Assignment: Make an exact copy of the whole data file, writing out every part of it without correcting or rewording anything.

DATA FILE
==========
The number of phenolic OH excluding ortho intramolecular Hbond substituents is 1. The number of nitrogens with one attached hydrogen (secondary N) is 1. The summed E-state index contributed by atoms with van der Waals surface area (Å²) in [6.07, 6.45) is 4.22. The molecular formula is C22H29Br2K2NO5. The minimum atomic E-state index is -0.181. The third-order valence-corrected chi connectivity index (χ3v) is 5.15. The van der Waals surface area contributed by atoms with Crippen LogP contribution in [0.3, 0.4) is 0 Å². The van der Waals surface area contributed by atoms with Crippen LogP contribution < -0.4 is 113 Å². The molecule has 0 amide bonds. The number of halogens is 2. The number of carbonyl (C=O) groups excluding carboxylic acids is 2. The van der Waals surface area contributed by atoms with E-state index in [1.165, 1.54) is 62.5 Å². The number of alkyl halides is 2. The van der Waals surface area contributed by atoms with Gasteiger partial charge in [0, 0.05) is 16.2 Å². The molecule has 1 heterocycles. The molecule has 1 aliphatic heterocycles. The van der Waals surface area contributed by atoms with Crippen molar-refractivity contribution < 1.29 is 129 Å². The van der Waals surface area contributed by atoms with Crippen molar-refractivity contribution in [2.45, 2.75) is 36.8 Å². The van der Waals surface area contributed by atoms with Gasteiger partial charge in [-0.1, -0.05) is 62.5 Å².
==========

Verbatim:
The number of phenolic OH excluding ortho intramolecular Hbond substituents is 1. The number of nitrogens with one attached hydrogen (secondary N) is 1. The summed E-state index contributed by atoms with van der Waals surface area (Å²) in [6.07, 6.45) is 4.22. The molecular formula is C22H29Br2K2NO5. The minimum atomic E-state index is -0.181. The third-order valence-corrected chi connectivity index (χ3v) is 5.15. The van der Waals surface area contributed by atoms with Crippen LogP contribution in [0.3, 0.4) is 0 Å². The van der Waals surface area contributed by atoms with Crippen LogP contribution < -0.4 is 113 Å². The molecule has 0 amide bonds. The number of halogens is 2. The number of carbonyl (C=O) groups excluding carboxylic acids is 2. The van der Waals surface area contributed by atoms with E-state index in [1.165, 1.54) is 62.5 Å². The number of alkyl halides is 2. The van der Waals surface area contributed by atoms with Gasteiger partial charge in [0, 0.05) is 16.2 Å². The molecule has 1 heterocycles. The molecule has 1 aliphatic heterocycles. The van der Waals surface area contributed by atoms with Crippen molar-refractivity contribution < 1.29 is 129 Å². The van der Waals surface area contributed by atoms with Crippen molar-refractivity contribution in [2.45, 2.75) is 36.8 Å². The van der Waals surface area contributed by atoms with Gasteiger partial charge in [-0.1, -0.05) is 62.5 Å².